Skip to main content

Intel Moves From Dual Core To Double Core

975X Is The Next BX!

Do you remember the 440BX chipset from Intel? Launched in 1998, it accompanied both the Pentium II (Klamath) and two Pentium III versions (Katmai, Coppermine) until 2000. Even today it is considered one of the firm's most successful core logic products, because motherboards with this particular chipset had a longer life span than those before it.

The situation is different today, as any two year old machine running 2.8 GHz / 2800+ or faster is still good enough for a large portion of application scenarios. In addition, both the types of applications and performance levels failed to increase to the extent that would drive people to replace their systems.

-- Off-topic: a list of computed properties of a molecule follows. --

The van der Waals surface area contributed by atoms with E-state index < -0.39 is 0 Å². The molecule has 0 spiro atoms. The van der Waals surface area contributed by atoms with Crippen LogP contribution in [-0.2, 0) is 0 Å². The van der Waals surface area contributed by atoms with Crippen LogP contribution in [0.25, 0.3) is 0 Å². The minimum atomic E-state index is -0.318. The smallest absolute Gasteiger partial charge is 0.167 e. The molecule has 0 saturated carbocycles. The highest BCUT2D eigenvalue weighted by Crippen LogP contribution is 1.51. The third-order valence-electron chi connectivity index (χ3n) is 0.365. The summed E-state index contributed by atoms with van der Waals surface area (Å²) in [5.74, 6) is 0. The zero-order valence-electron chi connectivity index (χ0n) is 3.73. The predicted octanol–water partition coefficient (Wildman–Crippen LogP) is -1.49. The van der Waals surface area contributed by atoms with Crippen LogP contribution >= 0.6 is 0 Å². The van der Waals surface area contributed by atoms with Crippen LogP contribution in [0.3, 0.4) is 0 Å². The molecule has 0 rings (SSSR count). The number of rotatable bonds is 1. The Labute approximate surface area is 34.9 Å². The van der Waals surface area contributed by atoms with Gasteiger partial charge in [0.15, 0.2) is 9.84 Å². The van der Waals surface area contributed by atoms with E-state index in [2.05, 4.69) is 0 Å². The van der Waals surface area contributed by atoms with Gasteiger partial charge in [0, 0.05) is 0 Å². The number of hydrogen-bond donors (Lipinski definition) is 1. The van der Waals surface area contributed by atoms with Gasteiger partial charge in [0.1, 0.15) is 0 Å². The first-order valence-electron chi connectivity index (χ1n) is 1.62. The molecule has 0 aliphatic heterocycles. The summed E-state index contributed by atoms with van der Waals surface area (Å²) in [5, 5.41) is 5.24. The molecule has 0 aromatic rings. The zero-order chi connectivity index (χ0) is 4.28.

The nice thing about the 975X is the option to divide x16 PCI Express graphics into two slots. Technically, Intel should be able to power both ATI CrossFire and NVIDIA SLI based systems. However, we have no confirmation on either being supported on the 975X.

Even if you might not think you need all the performance that future multi-core products will make possible, it is worth looking at the upcoming 975X chipset. The fact that Intel's roadmap officially declares it as capable of hosting the 2006 desktop dual core Conroe processor is particularly striking. The 975X is meant to power the Presler-based Pentium Extreme Edition 955 at 3.46 GHz and FSB1066; this set of technologies and products will be launched together on November 14th. It is even likely that the 975X might be able to support the quad-core chip that Intel sees at the end of next year in the high-end space, and in the mainstream with 45 nm production in 2007.